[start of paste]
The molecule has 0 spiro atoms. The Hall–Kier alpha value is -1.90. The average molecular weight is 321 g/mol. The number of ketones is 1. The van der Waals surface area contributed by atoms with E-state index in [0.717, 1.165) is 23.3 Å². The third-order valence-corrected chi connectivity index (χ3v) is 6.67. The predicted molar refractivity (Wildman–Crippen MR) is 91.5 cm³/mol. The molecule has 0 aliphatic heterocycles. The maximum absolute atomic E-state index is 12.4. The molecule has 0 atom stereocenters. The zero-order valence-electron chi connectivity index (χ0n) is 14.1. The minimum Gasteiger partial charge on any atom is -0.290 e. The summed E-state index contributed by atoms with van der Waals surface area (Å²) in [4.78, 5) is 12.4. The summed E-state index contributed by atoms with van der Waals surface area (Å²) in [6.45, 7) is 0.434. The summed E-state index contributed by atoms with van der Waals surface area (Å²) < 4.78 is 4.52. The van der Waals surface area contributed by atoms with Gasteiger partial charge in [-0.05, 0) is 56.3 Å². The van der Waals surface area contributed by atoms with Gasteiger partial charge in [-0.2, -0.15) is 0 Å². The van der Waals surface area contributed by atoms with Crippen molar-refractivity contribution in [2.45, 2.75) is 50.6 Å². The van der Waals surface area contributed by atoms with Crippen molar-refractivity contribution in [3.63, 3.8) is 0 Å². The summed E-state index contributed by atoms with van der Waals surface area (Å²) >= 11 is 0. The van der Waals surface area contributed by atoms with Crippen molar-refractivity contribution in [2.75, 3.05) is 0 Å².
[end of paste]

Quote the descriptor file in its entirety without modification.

The molecule has 0 spiro atoms. The Hall–Kier alpha value is -1.90. The average molecular weight is 321 g/mol. The number of ketones is 1. The van der Waals surface area contributed by atoms with E-state index in [0.717, 1.165) is 23.3 Å². The third-order valence-corrected chi connectivity index (χ3v) is 6.67. The predicted molar refractivity (Wildman–Crippen MR) is 91.5 cm³/mol. The molecule has 0 aliphatic heterocycles. The maximum absolute atomic E-state index is 12.4. The molecule has 0 atom stereocenters. The zero-order valence-electron chi connectivity index (χ0n) is 14.1. The minimum Gasteiger partial charge on any atom is -0.290 e. The summed E-state index contributed by atoms with van der Waals surface area (Å²) in [4.78, 5) is 12.4. The summed E-state index contributed by atoms with van der Waals surface area (Å²) in [6.45, 7) is 0.434. The summed E-state index contributed by atoms with van der Waals surface area (Å²) < 4.78 is 4.52. The van der Waals surface area contributed by atoms with Gasteiger partial charge in [-0.05, 0) is 56.3 Å². The van der Waals surface area contributed by atoms with Gasteiger partial charge in [-0.2, -0.15) is 0 Å². The van der Waals surface area contributed by atoms with Crippen molar-refractivity contribution in [2.45, 2.75) is 50.6 Å². The van der Waals surface area contributed by atoms with Crippen molar-refractivity contribution in [3.63, 3.8) is 0 Å². The summed E-state index contributed by atoms with van der Waals surface area (Å²) >= 11 is 0. The van der Waals surface area contributed by atoms with Crippen molar-refractivity contribution in [2.75, 3.05) is 0 Å².